The court next addressed TWi’s non-infringement arguments. TWi argued that it was not a direct infringer of the ’576 patent because TWi does not treat patients. In response, Par argued that it was not claiming infringement under § 271(a). The court, however, found that the complaint was broad enough to include a direct infringement claim, and agreed with TWi that such a claim had no merit. TWi next argued that its ANDA drug did not infringe claim 1 because it showed a 29% Cmax difference based on the food effect. This argument was based on TWi’s proposed construction incorporating the FDA guidelines. Under the Court’s adopted construction, which rejected TWi’s arguments concerning the FDA guidelines, there was a genuine issue of material fact as to whether TWi’s generic would infringe the claim. TWi next argued that it could not infringe claim 4, a Markush claim. Specifically, TWi argued that it could not infringe because its ANDA drug met the claim limitation under multiple members of the claimed Markush group. The court found that TWi had misinterpreted Federal Circuit caselaw on the issue. The Federal Circuit never held that multiple members of a Markush group could not exist simultaneously in an invention, only that one and only one member could be used to satisfy a claim. The court held that because TWi’s ANDA drug may infringe multiple members of claim 4’s Markush group, summary judgment of non-infringement was denied.
Next, the court addressed the issue of invalidity. First, TWi alleged that Par was collaterally estopped from asserting the ’576 patent based on a BPAI decision on an application that was “related” to the ’576 patent. The court disagreed for three reasons: (i) TWi faced a heavier burden of persuasion here (clear and convincing) than Par faced before the USPTO (preponderance of the evidence); (ii) TWi admitted that the fed/fasted claim limitation was not addressed in the prior proceeding; and (iii) TWi failed to cite any authority that issues in a one-party BPAI proceeding should be given preclusive effect and applied against another party in district court litigation.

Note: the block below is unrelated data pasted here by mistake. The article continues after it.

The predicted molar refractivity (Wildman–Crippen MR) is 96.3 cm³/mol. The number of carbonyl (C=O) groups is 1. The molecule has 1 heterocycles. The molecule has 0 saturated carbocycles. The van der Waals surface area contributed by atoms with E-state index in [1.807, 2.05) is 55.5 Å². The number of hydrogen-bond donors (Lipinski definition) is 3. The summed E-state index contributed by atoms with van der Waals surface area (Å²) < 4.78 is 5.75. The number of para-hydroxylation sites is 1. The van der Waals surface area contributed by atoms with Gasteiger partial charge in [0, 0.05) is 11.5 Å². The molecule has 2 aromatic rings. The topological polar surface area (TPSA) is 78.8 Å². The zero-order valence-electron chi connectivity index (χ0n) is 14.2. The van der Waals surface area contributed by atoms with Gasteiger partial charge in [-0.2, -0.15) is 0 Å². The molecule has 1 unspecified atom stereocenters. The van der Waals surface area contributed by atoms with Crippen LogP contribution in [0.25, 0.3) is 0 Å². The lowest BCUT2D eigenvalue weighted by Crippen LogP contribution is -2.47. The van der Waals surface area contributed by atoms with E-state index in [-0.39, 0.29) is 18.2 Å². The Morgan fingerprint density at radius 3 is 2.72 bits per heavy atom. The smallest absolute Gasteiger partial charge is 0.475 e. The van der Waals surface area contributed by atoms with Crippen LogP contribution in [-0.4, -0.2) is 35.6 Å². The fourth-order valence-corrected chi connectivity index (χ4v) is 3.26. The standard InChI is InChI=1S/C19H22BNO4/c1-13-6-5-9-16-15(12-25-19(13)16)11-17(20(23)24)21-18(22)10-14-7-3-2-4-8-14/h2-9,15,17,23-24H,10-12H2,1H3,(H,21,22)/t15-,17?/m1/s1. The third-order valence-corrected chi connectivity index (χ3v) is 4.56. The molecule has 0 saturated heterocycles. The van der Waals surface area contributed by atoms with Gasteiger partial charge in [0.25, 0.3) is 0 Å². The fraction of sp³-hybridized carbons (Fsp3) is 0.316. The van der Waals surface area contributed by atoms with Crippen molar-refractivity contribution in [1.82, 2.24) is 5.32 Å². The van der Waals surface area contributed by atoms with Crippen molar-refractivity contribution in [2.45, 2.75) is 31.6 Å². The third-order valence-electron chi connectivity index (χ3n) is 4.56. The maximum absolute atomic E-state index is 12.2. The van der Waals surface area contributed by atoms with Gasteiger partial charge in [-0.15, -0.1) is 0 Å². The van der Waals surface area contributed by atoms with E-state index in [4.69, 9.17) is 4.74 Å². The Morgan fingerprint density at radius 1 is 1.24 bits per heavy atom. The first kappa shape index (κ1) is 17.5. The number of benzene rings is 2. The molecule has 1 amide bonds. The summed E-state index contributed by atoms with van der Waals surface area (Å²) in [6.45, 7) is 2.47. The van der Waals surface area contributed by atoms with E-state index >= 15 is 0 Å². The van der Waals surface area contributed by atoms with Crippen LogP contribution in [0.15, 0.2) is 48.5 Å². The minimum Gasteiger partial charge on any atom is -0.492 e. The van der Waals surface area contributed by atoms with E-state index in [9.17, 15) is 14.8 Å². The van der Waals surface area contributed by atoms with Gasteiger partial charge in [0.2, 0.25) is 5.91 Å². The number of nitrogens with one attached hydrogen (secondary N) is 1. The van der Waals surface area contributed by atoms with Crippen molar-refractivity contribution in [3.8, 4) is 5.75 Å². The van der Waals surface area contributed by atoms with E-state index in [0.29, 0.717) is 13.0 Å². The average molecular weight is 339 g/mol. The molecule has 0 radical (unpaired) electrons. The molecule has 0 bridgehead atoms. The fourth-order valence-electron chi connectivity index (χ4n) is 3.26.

Next, TWi argued that the Markush group in claim 4, which references Cmax, did not meet the written description requirement because the specification only referred to Tmax and AUC (total absorption). The court rejected this argument because Tmax, Cmax and AUC are all mathematically related, and are calculated in reference to each other. While the claim may have been poorly drafted, summary judgment for lack of written description was not proper.
Concerning anticipation, TWi argued that the ’576 patent was anticipated by the ’363 patent. The examiner had cited the ’363 patent during the prosecution of the ‘576 patent. Additionally, the ’363 patent disclosed anti-cancer agents instead of treatments for HIV/AIDS-related disorders. The ’363 patent also did not claim a treatment for weight loss. Most importantly, the ’363 patent made no mention of the lack of a food effect, which was the central innovation of the ’576 patent. The court therefore granted Par’s motion for summary judgment.
Concerning obviousness, TWi argued that a Megace OS monograph, in combination with an unrelated patent application filed in 2002 that sought to patent a megestrol-related drug, rendered the ‘576 patent obvious. Par responded that the references only involved Megace OS-sized particles (larger than Megace ES) and that the references also failed to address the food effect that was the central innovation of the ’576 patent. Because there were too many underlying factual issues to resolve the question on summary judgment, TWi’s motion for summary judgment was denied.